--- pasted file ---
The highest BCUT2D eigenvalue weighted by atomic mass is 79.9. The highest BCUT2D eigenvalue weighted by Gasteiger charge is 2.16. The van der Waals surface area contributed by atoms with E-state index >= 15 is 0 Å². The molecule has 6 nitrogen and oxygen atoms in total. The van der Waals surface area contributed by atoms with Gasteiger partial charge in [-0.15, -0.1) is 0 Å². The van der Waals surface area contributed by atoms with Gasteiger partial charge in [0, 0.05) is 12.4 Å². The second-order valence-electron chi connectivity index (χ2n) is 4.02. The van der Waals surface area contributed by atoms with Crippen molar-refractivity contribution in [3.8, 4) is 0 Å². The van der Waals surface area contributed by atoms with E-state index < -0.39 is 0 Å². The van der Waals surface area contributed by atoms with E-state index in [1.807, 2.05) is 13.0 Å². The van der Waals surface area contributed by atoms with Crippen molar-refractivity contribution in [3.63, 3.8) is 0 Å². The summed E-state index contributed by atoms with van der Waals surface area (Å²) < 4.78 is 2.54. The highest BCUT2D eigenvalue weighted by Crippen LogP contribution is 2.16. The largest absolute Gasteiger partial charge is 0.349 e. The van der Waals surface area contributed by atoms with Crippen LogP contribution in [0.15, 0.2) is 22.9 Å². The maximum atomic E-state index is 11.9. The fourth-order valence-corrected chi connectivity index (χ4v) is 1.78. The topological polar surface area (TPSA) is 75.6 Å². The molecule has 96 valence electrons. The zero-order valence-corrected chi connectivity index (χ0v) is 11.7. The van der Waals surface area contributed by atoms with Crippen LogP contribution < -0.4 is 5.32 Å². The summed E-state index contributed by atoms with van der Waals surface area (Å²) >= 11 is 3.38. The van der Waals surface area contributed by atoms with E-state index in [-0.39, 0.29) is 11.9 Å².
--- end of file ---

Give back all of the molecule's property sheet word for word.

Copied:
The highest BCUT2D eigenvalue weighted by atomic mass is 79.9. The highest BCUT2D eigenvalue weighted by Gasteiger charge is 2.16. The van der Waals surface area contributed by atoms with E-state index >= 15 is 0 Å². The molecule has 6 nitrogen and oxygen atoms in total. The van der Waals surface area contributed by atoms with Gasteiger partial charge in [-0.15, -0.1) is 0 Å². The van der Waals surface area contributed by atoms with Gasteiger partial charge in [0, 0.05) is 12.4 Å². The second-order valence-electron chi connectivity index (χ2n) is 4.02. The van der Waals surface area contributed by atoms with Crippen molar-refractivity contribution in [3.8, 4) is 0 Å². The van der Waals surface area contributed by atoms with E-state index < -0.39 is 0 Å². The van der Waals surface area contributed by atoms with E-state index in [1.807, 2.05) is 13.0 Å². The van der Waals surface area contributed by atoms with Crippen molar-refractivity contribution in [3.63, 3.8) is 0 Å². The summed E-state index contributed by atoms with van der Waals surface area (Å²) < 4.78 is 2.54. The highest BCUT2D eigenvalue weighted by Crippen LogP contribution is 2.16. The largest absolute Gasteiger partial charge is 0.349 e. The van der Waals surface area contributed by atoms with Crippen LogP contribution in [0.15, 0.2) is 22.9 Å². The maximum atomic E-state index is 11.9. The fourth-order valence-corrected chi connectivity index (χ4v) is 1.78. The topological polar surface area (TPSA) is 75.6 Å². The molecule has 96 valence electrons. The zero-order valence-corrected chi connectivity index (χ0v) is 11.7. The van der Waals surface area contributed by atoms with Crippen LogP contribution < -0.4 is 5.32 Å². The summed E-state index contributed by atoms with van der Waals surface area (Å²) >= 11 is 3.38. The van der Waals surface area contributed by atoms with E-state index in [-0.39, 0.29) is 11.9 Å².